The OECD report recommended the introduction of legislation to fully implement the Convention on Combating Bribery of Foreign Public Officials in International Business Transactions. It proposed that an awareness campaign be organised to accompany the legislation. The Department of Justice, Equality and Law Reform responded by saying there was a "general perception that legislation in place was sufficient". All we got was a typical response from a tired Government and a poor initiative from an arrogant Minister. According to the Garda, when the OECD report was published in March 2007, no cases of foreign bribery had been brought before the Irish courts, although five investigations had been initiated. I would like the Minister to update the House on the status of the five investigations. Where do they stand now? Why did no prosecutions take place? Was the lack of resources part of the problem? I am sure the Minister will comment on the current position. I assume that prosecutions did not take place partly as a result of jurisdictional matters. If the Garda requires additional resources, I hope they will be provided. The penalties for foreign bribery — up to ten years of imprisonment and an unlimited fine — are severe. When this legislation has been passed, the law on foreign bribery and corruption will need to be enforced. The Government needs to assure the House that prosecutions will take place and due process will be resourced rather than obstructed.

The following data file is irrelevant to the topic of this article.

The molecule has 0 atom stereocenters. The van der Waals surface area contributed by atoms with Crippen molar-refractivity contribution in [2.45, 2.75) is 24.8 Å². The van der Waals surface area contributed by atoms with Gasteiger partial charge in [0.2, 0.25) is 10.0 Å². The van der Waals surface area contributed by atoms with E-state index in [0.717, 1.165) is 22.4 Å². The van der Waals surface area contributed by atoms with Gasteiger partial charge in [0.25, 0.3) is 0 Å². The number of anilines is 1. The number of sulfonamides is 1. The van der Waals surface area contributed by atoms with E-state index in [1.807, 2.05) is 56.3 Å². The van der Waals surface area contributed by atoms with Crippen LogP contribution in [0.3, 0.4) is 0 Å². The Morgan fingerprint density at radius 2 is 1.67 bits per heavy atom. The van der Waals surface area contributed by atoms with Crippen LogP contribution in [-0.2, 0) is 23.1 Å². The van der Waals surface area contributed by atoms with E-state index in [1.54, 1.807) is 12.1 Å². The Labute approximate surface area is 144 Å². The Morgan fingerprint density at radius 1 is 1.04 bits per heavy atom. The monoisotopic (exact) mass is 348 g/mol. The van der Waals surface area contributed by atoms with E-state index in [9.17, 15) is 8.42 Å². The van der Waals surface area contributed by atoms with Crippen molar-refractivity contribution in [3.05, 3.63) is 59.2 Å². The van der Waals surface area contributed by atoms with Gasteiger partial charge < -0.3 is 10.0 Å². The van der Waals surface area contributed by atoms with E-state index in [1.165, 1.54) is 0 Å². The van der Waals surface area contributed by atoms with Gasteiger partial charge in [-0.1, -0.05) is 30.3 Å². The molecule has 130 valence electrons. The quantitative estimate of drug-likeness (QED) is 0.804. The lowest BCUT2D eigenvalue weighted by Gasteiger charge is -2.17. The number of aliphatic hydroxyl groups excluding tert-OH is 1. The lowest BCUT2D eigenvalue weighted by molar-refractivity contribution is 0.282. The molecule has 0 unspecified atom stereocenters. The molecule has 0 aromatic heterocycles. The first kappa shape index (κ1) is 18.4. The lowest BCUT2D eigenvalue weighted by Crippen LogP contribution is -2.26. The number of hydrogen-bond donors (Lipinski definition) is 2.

I am aware that an official anti-corruption website,www.anticorruption.ie, was launched in May 2008. What other mechanisms has the Government put in place to ensure this Bill can be a success? Can the Minister brief the House on the measures, if any, he proposes to take in this regard? When the former Minister for Justice, Equality and Law Reform, Michael McDowell, was still in office, he said he intended to establish a committee of officials from Government bodies and agencies who were to be responsible for monitoring compliance with the requirements of the convention. I assume the committee is up and running and is in contact with the OECD on a regular basis. The OECD evaluation team was supposed to return to Ireland for another review in March of this year. Did this review take place? Is a report on the evaluation available? What is the position with regard to the interdepartmental senior official compliance committee? How does the Minister propose to raise awareness of our obligations under the various international treaties to which we have signed up? How can he keep this matter in the public eye? I understand that OECD reports and examinations are normally subject to oral reporting on an annual basis, with a written review every two years. Can the Minister clarify where the latest reports stand?